In today’s safety-minded workforce, high-visibility clothing is highly sought after. Standard high-visibility yellow and orange work shirts are mostly cotton or polyester. You’ll note that most workwear in the marketplace-and other garments for that matter-are made of polyester.
Most of these shirts or sweats can be printed in the same way as cotton; however, you do need to account for bleed on polyester. The big issue with safety garments is when reflective ink needs to be added. Most of the straight-line reflective areas on these garments consist of reflective tape applied during the manufacturing process. These tapes meet the safety specifications for reflectivity set up by the government. However, more and more printers are getting requests from customers-especially EMTs, police, or firefighters-for a reflective print, such as a logo or other marking. While these designs can be printed using a reflective screen-printing ink, the designs will not meet the government specifications for reflectivity like the tapes do.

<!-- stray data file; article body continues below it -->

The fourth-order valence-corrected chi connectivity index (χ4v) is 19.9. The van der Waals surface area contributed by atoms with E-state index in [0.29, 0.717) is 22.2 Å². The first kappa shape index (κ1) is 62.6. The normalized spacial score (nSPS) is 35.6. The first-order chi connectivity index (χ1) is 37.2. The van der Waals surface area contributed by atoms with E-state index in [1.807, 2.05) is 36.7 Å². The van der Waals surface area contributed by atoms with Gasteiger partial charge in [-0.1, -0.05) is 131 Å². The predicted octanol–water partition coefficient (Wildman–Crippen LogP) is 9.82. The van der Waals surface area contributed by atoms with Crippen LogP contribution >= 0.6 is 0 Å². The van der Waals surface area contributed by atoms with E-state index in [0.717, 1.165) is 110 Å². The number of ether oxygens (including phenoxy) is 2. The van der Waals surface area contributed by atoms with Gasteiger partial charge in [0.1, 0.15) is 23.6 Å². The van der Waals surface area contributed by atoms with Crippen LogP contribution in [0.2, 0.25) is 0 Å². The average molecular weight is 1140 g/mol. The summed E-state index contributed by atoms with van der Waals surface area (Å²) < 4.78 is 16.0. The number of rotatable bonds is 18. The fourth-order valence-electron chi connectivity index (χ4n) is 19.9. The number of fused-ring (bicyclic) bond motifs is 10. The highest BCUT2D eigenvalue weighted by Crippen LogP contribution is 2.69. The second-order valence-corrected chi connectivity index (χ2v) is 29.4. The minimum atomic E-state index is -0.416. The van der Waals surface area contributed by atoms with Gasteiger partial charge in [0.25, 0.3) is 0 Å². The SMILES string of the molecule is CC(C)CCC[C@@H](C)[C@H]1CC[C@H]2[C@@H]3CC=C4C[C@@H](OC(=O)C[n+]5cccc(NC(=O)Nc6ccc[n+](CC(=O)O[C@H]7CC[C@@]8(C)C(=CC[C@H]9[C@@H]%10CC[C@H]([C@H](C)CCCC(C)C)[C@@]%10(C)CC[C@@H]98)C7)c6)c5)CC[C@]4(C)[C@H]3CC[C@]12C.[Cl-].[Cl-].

All reflective inks work in a similar fashion. A reflective bead is mixed into a base, and when printed, the base will soak into the garment and leave the bead partially exposed to light, reflecting light back to the source. Depending on how much bead is exposed and the orientation of the bead, the reflectivity can change. For this reason, it won’t pass reflectivity tests set up by the government. This is also why screen-printed reflective ink is considered a visibility enhancement.
Most reflective inks are either water-based or plastisol-based products. Many use a coupler to ensure that the bead is locked into the ink film when fully cured and will not release from the garment during normal wash cycles. When printing reflective ink, remember that less is more. One flood stroke and one print stroke using the mesh counts recommended by the manufacturer will give you the brightest and most durable print.